Hike the famous 4-day route, Inca Trail to Machu picchu, now called Inca Trail to Machu picchu, a tiny part of what was the ancestral route or QHAPAQ ÑAN, an intricate network of roads that tied and societies at great distances, its expansion encompassed much more distant lands such as the so-called Tawantinsuyo, that also Inca Trail to Machu picchu connected with capital Cusco. Journey through the fertile heartland of the Sacred Valley, in Inca Trail to Machu picchu you can see the magnificent Ollantaytambo archaeological before embarking on the ultimate adventure – Inca Trail to Machu picchu. This action-filled Peruvian tour gets you closer to the secrets of this elusive civilisation on a breathtaking adventure along the Inca Trail to Machu picchu.
Availabilites inca trail 2019
A few actually get to hike the Inca Trail every year. Peru’s permit system means that just 500 people are allowed on the trail every day – approximately 200 visitors and 300 trekking staff. Permits are sold on a firstcome, first-served basis and are in very high demand. Once spaces have been booked, NO OPERATOR CAN OFFER YOU A SPACE. All spaces are personal and non-transferable, and there is no waiting list, so if someone cancels, their spot cannot be taken by someone new.
When to hike
High Season – June, July, and August, During these months, trail permits can sell out six months in advance. Surrounding High Season – April, May, September, October or November, Also sell out ahead of time , try to book at least four or five months in advance. Quieter months typically December, January, and early-March. You might be OK booking as little as three to five weeks in advance. Bear in mind that the Holy Week and Easter period (moveable) is also a popular time to hike the Inca Trail. February is closed
Day 1 . Cusco – Ollantaytambo – KM 82 – Llactapata – Huayllabamba
You will be picked up from your Cusco hotel early in the morning in private transport. You should have breakfast in your hotel or bring some snacks. We will stop in Ollantaytambo for last minute purchases, or a quick breakfast if you missed it in Cusco! We will continue to Pisacucho (also known as Kilometer 82) where the Classic Inca Trail starts. On arrival at Kilometer 82, it is necessary to show entrance tickets, original passports and student card (if applicable). Crossing the Urubamba River, we begin our trek through typical dry forest growing prickly pear and other cactus, and the tara tree. We will walk around 3 hours (6kms) to Llactapata the first archaeological site on our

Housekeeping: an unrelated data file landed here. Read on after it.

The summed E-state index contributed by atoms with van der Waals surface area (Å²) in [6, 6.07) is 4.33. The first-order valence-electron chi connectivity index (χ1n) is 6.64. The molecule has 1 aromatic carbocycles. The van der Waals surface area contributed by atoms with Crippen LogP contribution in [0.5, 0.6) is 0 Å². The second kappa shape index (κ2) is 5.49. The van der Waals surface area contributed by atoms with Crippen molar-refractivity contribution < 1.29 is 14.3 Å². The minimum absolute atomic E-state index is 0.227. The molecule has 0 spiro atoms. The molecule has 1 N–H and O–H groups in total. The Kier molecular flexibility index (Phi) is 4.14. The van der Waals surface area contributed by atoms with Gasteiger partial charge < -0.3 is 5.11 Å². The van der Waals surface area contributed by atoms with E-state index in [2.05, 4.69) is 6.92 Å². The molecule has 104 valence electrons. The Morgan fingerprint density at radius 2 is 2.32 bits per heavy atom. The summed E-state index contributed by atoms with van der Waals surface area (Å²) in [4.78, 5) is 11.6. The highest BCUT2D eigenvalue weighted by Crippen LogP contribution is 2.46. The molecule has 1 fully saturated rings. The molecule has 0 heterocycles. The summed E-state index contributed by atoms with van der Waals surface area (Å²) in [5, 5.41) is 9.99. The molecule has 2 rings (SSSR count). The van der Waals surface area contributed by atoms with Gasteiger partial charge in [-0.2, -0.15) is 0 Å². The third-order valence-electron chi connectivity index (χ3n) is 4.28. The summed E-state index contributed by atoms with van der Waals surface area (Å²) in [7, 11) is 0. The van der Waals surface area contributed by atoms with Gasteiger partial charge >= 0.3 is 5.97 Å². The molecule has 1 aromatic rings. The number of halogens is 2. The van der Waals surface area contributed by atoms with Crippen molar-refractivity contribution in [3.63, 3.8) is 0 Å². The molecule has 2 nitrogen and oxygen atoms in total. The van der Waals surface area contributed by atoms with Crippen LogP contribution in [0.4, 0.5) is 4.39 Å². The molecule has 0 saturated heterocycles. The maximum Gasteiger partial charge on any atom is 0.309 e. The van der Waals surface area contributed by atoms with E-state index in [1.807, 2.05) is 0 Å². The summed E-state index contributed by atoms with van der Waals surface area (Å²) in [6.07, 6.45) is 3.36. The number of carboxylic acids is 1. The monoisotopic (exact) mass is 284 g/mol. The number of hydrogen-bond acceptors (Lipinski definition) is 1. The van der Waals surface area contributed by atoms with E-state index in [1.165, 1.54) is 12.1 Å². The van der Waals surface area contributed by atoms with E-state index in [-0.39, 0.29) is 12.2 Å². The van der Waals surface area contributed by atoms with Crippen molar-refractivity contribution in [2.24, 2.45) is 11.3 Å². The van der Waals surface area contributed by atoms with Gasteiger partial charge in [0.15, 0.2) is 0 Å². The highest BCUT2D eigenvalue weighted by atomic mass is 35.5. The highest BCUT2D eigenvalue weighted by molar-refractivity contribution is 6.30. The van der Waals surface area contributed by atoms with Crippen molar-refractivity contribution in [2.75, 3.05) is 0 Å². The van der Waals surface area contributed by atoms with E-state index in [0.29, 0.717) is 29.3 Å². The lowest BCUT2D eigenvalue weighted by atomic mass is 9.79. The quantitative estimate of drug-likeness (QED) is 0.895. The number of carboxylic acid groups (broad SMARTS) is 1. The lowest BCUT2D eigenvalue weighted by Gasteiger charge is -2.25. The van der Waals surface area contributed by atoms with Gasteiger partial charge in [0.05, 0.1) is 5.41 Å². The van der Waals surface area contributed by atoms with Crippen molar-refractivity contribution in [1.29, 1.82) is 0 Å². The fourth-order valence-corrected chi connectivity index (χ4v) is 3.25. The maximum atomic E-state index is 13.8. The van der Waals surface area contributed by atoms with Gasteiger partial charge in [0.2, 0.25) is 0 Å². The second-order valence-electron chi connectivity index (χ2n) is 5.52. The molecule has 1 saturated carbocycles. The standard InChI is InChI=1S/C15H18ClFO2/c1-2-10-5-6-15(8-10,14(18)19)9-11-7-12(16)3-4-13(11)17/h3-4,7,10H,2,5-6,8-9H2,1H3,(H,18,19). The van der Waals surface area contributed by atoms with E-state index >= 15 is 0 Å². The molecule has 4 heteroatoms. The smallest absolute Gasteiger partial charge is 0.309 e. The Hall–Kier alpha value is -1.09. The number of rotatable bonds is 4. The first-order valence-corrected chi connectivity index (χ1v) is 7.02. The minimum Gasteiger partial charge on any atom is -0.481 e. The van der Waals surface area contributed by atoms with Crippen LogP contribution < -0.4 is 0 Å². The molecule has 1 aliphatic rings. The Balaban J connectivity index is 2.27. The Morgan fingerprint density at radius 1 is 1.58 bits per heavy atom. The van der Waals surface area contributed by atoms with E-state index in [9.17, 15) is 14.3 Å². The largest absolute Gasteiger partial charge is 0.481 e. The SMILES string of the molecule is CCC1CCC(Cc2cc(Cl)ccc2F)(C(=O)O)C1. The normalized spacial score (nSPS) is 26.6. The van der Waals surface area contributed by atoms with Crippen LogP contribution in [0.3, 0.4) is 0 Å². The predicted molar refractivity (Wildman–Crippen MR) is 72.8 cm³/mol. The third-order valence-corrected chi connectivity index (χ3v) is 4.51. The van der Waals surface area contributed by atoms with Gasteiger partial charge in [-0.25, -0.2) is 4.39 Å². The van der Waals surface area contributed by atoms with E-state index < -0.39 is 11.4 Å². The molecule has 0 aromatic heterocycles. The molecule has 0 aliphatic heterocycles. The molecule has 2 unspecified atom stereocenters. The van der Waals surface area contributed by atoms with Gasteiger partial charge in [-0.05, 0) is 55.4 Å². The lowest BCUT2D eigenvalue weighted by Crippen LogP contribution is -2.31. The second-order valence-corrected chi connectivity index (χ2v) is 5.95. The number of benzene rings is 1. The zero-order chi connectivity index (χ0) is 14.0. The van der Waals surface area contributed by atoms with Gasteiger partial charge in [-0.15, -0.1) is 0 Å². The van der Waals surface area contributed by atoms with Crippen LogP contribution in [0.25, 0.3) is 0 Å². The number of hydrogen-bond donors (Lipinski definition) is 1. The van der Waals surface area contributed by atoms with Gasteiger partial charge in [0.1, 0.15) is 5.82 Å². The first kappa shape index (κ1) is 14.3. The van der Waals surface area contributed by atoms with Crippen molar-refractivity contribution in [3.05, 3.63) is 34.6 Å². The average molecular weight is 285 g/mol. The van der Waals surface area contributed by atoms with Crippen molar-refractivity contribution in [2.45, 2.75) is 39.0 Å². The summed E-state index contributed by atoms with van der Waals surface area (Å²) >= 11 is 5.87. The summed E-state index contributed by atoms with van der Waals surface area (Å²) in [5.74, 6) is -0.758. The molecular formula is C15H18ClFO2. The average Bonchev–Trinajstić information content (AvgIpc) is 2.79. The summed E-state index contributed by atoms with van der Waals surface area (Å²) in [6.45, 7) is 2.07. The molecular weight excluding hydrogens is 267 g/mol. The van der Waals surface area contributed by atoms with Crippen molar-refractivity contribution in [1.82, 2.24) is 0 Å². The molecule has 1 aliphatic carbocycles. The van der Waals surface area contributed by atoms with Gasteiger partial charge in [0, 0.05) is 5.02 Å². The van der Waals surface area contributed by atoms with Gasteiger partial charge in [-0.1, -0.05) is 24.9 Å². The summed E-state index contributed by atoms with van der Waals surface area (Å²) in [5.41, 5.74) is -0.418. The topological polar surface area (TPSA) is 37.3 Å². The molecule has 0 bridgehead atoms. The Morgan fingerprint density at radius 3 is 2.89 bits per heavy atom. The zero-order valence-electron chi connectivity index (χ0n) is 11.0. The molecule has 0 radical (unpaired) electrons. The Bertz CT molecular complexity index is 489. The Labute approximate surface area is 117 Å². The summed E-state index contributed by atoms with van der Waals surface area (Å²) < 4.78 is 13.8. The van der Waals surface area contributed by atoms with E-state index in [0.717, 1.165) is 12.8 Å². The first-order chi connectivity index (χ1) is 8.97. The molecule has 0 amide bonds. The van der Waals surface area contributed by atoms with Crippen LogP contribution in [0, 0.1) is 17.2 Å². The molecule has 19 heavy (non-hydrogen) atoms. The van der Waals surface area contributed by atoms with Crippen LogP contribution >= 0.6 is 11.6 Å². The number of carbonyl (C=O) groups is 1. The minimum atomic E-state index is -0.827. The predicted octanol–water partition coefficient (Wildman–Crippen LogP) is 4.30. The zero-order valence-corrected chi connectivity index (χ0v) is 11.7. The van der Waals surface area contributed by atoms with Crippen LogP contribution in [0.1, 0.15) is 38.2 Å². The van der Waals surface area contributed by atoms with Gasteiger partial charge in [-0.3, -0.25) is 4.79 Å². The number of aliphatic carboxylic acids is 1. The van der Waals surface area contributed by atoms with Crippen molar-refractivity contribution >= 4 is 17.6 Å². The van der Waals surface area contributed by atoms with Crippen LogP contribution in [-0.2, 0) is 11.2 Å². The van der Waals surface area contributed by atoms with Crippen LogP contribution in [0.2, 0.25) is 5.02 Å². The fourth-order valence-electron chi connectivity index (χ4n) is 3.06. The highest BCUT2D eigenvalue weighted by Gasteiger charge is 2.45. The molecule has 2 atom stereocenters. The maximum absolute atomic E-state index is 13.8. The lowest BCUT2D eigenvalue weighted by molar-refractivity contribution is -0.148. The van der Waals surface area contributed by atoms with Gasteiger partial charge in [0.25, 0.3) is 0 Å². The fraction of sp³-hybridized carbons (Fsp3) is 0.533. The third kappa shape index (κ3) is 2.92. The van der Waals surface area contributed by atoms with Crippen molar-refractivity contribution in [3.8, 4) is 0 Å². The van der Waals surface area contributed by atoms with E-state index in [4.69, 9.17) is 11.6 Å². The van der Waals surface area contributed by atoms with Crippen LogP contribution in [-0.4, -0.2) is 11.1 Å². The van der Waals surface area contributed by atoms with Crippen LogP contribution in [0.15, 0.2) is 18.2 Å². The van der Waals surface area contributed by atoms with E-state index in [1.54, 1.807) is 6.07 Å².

Total Walking Distance – 12kms
Minimum Altitude – 2,700m (8,858 ft) /
Maximum Altitude – 3000m (9,842 ft)
Altitude of camp – 3000m (9,842 ft) Approx.
night temperature: 7˚C
Day 2 Huayllabamba – Llulluchapampa – Dead Woman’s Pass – Pacaymayo
After a good night’s rest, we will get started on what is generally considered the most challenging day of the Classic Inca Trail trek. We wake early in order to get a good start, then, leaving pastoral villages and farmland behind, we enter the subtropical forest, stopping for lunch around Llulluchapampa. From here we will start a steep ascent towards the highest pass: the Abra de Warmihuañusca, or ‘Dead Woman’s Pass’, coming in at an impressive 4215m (13,828ft). You’ll feel an amazing sense of achievement upon reaching the top! After a short rest, we continue downwards 600m (1,968 ft) over 3 kms (1.8 mi) through very humid forest to the evening campsite of Pacaymayo.
Total Walking Distance – 10kms (6.8 mi)
Minimum Altitude – 3,000m (9,842 ft) /
Maximum Altitude – 4,215m (13,828 ft)
Altitude of Camp – 3,000m (9,842 ft Approx night temperature: 7˚C